I'm setting up a high-temperature electrolysis rig for the purpose of chemical vapour distribution.
The molten carbonate (750 degrees Celsius) will be lithium carbonate. The cathode will be galvanised steel with the anode being nickel. Nitrogen, carbon dioxide and water vapour will be fed in with the intention of splitting the carbon dioxide as a low voltage, high current is passed through the electrodes.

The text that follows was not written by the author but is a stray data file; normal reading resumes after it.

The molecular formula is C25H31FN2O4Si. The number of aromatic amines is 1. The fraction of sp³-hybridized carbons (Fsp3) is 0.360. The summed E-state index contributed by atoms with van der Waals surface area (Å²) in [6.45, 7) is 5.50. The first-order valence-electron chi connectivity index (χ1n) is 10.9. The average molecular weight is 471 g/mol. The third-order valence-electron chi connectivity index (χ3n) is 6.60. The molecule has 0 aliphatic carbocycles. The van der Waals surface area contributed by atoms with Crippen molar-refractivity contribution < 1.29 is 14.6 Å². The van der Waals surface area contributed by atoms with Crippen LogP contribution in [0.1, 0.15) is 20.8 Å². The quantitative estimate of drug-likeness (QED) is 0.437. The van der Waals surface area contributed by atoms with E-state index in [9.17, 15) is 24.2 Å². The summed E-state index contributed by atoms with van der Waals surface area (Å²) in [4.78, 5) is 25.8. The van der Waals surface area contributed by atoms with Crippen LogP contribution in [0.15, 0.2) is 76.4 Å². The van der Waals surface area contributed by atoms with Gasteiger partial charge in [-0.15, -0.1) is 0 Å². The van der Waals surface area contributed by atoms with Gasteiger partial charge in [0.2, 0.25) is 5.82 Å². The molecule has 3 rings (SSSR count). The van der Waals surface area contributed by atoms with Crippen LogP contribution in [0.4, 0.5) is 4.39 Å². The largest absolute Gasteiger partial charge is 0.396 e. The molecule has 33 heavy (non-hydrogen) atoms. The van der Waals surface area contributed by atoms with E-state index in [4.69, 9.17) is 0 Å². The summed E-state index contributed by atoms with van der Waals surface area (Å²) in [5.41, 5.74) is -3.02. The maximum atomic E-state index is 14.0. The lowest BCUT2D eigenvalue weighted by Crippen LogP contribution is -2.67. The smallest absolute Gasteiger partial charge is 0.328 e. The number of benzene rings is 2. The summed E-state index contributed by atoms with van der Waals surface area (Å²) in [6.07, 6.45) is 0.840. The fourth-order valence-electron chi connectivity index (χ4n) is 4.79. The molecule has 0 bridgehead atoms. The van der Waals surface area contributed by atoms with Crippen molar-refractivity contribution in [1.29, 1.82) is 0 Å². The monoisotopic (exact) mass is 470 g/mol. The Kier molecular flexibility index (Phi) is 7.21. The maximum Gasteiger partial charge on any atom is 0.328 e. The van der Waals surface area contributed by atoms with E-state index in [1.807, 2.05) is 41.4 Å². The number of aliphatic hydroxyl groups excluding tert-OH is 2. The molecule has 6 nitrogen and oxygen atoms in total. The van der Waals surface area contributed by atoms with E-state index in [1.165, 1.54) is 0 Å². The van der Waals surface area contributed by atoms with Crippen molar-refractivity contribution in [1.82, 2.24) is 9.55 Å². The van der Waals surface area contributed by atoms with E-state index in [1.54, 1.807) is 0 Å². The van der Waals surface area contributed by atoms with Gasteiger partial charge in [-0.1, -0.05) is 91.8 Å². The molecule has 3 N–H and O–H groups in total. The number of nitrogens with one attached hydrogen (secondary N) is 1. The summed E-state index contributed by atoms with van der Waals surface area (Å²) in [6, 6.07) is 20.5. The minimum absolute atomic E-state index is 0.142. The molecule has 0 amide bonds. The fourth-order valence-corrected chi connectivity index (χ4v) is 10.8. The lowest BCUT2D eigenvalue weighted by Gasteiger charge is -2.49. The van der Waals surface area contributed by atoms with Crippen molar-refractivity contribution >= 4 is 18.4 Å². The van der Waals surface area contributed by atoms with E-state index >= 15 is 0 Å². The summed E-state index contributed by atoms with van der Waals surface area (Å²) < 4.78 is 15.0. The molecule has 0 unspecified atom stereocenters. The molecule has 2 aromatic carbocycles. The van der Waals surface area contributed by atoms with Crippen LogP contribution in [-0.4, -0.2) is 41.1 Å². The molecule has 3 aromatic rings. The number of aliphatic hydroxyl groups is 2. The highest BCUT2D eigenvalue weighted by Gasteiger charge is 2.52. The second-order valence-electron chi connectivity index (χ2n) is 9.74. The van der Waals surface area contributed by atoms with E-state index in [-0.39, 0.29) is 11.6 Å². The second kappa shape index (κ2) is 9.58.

I'm anticipating that the carbon dioxide splits, but I am not sure how the nitrogen and water vapour will react under those conditions. I'm guessing the nitrogen won't react, but how would the water vapour react? Ideally, I'd rather not have to go to the trouble of using pure/near-pure carbon dioxide.
Thanks in advance!